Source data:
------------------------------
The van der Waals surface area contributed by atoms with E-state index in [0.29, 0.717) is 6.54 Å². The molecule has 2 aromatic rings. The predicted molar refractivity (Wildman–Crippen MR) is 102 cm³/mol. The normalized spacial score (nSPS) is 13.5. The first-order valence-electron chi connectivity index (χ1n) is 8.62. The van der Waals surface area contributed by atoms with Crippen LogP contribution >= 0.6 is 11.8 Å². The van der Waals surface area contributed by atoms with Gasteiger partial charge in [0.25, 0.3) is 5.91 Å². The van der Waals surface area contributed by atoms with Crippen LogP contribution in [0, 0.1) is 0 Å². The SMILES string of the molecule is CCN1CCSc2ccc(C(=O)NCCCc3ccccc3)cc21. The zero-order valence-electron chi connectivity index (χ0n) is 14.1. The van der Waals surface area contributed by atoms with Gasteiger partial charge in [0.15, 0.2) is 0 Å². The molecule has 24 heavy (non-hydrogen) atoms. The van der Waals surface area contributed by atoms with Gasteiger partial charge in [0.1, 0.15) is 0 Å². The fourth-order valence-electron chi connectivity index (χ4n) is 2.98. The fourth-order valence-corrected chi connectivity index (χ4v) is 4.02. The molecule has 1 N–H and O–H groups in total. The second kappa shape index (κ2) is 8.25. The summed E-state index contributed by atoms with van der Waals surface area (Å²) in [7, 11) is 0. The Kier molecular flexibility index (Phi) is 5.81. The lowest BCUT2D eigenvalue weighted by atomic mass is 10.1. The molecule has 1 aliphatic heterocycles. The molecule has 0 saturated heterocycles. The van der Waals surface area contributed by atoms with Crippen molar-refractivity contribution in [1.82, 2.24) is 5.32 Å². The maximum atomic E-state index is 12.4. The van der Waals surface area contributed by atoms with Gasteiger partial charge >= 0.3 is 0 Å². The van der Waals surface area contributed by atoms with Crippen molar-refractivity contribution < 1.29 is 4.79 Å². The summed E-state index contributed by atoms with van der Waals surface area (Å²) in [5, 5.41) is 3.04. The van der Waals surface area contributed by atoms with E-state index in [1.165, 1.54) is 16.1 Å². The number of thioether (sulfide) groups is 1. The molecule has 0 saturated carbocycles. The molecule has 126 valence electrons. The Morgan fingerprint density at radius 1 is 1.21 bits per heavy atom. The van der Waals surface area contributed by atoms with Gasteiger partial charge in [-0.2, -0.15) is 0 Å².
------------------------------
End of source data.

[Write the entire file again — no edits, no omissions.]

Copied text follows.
The van der Waals surface area contributed by atoms with E-state index in [0.29, 0.717) is 6.54 Å². The molecule has 2 aromatic rings. The predicted molar refractivity (Wildman–Crippen MR) is 102 cm³/mol. The normalized spacial score (nSPS) is 13.5. The first-order valence-electron chi connectivity index (χ1n) is 8.62. The van der Waals surface area contributed by atoms with Crippen LogP contribution >= 0.6 is 11.8 Å². The van der Waals surface area contributed by atoms with Gasteiger partial charge in [0.25, 0.3) is 5.91 Å². The van der Waals surface area contributed by atoms with Crippen LogP contribution in [0, 0.1) is 0 Å². The SMILES string of the molecule is CCN1CCSc2ccc(C(=O)NCCCc3ccccc3)cc21. The zero-order valence-electron chi connectivity index (χ0n) is 14.1. The van der Waals surface area contributed by atoms with Gasteiger partial charge in [0.15, 0.2) is 0 Å². The molecule has 24 heavy (non-hydrogen) atoms. The van der Waals surface area contributed by atoms with Gasteiger partial charge in [0.1, 0.15) is 0 Å². The fourth-order valence-electron chi connectivity index (χ4n) is 2.98. The fourth-order valence-corrected chi connectivity index (χ4v) is 4.02. The molecule has 1 N–H and O–H groups in total. The second kappa shape index (κ2) is 8.25. The summed E-state index contributed by atoms with van der Waals surface area (Å²) in [7, 11) is 0. The Kier molecular flexibility index (Phi) is 5.81. The lowest BCUT2D eigenvalue weighted by atomic mass is 10.1. The molecule has 1 aliphatic heterocycles. The molecule has 0 saturated heterocycles. The van der Waals surface area contributed by atoms with Crippen molar-refractivity contribution in [1.82, 2.24) is 5.32 Å². The maximum atomic E-state index is 12.4. The van der Waals surface area contributed by atoms with Gasteiger partial charge >= 0.3 is 0 Å². The van der Waals surface area contributed by atoms with Crippen molar-refractivity contribution < 1.29 is 4.79 Å². The summed E-state index contributed by atoms with van der Waals surface area (Å²) in [5, 5.41) is 3.04. The van der Waals surface area contributed by atoms with E-state index in [1.165, 1.54) is 16.1 Å². The number of thioether (sulfide) groups is 1. The molecule has 0 saturated carbocycles. The molecule has 126 valence electrons. The Morgan fingerprint density at radius 1 is 1.21 bits per heavy atom. The van der Waals surface area contributed by atoms with Gasteiger partial charge in [-0.2, -0.15) is 0 Å².